Whether it’s having that extra drink when we shouldn’t, a momentary burst of anger that we later regret, or something else, plenty of us have had “moments of weakness” when we’re temporarily overcome by some burst of impulsive behavior. How good would it be in that scenario to have someone looking out for your best interests, so that you don’t make a potentially damaging mistake? Well, move over Jiminy Cricket, because researchers from Stanford University School of Medicine may have come up with the perfect solution — and it’s a quick jolt of targeted electricity to the brain.
In a study, Stanford researchers found that there is a characteristic electrical activity pattern in a certain part of the brain that predicts impulsive actions just prior to them occurring. This electrical activity pattern is the same in the brain of both a mouse that has learned to binge eat fatty food or a human anticipating a large cash reward, as they would if they were gambling. In an experiment with the mice, the investigators found that giving a small electrical pulse to the brain region known as the nucleus accumbens — the hub of the brain’s reward circuitry — immediately after the electrical signature has manifested is enough to stop the mice from overindulging. It did not affect their ability to eat food regularly, their social behavior, or any other physical activity.
“This is the first example in a translatable setting that we could use a brain machine interface to sense a vulnerable moment in time and intervene with a therapeutic delivery of electrical stimulation,” Dr. Casey Halpern, assistant professor of neurosurgery, told Digital Trends. “This may be transformative for severely disabling impulse control disorders.”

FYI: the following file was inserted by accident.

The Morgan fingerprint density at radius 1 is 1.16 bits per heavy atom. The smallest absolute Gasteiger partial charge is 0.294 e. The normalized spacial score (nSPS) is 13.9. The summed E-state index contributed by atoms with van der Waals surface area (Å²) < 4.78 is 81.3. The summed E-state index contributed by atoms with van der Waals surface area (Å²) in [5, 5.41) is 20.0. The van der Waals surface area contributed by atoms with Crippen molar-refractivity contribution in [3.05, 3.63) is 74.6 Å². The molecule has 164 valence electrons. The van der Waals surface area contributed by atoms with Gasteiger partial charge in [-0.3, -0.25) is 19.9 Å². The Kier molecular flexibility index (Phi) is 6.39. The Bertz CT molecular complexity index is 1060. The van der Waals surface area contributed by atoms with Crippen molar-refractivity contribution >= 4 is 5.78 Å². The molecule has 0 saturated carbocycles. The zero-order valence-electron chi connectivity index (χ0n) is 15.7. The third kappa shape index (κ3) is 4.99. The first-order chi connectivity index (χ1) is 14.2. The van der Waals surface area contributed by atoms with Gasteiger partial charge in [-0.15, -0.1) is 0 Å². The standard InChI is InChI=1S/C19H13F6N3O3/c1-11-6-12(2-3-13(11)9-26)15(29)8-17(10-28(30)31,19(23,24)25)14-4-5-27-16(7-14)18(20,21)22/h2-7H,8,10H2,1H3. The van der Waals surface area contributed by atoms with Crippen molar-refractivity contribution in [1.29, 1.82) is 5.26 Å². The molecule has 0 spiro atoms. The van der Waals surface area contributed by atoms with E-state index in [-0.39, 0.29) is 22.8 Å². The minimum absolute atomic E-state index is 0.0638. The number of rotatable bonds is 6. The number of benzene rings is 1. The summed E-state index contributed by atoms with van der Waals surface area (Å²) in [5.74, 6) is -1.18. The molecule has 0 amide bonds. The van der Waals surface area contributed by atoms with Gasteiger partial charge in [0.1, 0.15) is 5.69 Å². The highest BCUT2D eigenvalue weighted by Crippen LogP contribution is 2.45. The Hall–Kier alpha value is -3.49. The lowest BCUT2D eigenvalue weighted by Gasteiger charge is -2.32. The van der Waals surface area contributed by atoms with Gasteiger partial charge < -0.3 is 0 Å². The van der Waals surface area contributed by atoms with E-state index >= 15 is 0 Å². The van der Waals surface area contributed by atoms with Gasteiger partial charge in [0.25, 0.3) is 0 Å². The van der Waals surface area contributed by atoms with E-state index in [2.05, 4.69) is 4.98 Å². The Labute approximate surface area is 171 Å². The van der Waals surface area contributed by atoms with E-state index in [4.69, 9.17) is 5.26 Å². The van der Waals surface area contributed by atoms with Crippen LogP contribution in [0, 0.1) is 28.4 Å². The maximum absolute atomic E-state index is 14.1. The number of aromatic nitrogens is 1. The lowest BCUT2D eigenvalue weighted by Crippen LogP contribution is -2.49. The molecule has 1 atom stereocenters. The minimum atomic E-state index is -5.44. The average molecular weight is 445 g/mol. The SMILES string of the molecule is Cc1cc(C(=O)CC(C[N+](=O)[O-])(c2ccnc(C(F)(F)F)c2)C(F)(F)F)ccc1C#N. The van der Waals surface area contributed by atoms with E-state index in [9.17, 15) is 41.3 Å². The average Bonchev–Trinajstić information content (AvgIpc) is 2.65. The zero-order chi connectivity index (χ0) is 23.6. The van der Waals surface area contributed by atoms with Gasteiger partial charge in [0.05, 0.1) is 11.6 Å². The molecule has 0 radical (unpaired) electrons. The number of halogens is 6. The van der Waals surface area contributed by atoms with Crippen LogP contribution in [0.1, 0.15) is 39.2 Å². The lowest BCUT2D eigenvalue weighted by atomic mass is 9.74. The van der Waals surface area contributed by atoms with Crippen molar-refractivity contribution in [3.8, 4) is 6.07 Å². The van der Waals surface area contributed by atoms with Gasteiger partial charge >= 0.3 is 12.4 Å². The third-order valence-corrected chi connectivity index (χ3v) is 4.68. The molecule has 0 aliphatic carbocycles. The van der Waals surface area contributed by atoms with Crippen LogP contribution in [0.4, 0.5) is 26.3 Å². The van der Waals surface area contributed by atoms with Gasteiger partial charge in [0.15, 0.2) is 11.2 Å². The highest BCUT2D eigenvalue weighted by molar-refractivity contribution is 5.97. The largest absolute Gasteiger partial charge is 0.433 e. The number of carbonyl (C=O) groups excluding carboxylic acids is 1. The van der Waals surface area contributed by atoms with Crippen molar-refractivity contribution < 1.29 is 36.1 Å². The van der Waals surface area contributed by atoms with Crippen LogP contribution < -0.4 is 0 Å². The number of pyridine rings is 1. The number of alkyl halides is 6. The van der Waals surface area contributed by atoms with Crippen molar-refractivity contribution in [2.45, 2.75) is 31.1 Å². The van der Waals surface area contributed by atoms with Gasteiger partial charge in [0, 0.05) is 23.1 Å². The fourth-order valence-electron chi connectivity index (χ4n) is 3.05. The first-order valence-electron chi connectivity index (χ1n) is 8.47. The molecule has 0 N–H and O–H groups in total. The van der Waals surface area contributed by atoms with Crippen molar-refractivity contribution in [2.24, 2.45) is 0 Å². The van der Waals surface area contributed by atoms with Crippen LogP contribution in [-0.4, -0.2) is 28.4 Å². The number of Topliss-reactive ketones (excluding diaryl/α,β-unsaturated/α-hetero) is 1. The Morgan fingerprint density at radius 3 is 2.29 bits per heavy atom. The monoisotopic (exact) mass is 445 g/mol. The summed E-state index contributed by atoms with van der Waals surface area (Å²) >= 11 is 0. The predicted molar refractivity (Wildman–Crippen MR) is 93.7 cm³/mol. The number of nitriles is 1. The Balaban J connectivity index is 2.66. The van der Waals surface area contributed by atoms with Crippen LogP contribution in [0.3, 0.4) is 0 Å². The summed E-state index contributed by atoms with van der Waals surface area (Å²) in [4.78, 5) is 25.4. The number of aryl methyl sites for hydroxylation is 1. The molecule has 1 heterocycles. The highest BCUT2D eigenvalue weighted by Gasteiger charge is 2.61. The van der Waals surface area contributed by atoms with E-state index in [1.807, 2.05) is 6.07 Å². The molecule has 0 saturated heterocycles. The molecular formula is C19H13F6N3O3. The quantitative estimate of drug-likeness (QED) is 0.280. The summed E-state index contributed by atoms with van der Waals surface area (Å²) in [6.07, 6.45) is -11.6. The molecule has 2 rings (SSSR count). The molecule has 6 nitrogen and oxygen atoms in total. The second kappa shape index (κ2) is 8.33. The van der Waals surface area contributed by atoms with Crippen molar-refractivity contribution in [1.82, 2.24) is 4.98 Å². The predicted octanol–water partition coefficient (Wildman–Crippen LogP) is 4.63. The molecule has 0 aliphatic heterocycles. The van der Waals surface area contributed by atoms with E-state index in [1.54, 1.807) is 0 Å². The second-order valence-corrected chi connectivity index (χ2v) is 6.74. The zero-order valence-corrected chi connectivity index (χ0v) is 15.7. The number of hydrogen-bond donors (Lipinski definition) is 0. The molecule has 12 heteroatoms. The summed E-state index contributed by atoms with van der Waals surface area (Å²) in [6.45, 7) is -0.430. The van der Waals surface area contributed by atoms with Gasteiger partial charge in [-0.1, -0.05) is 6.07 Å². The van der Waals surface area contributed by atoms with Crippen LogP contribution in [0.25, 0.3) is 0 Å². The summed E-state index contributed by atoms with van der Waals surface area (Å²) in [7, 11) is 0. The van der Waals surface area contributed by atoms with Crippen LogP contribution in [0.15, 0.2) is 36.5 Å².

Going forward, the researchers think the technology could be used effectively for human subjects. It might, Halpern said, be useful for dealing with issues such as “obesity that has failed all treatments, including gastric bypass surgery, and life-threatening addictions.” While it’s not clear how many people would be happy to have their brains electrified at frequent intervals, so-called responsive neurostimulation devices are already being used for people partial-onset epilepsy. That treatment similarly involves sensing specific electrical activity signatures and then zapping it with electricity.
According to Halpern, the researchers are currently waiting on National Institutes of Health (NIH) funding in order to carry out a first in-man study.
A paper describing the work was recently published in the journal Proceedings of the National Academy of Sciences.
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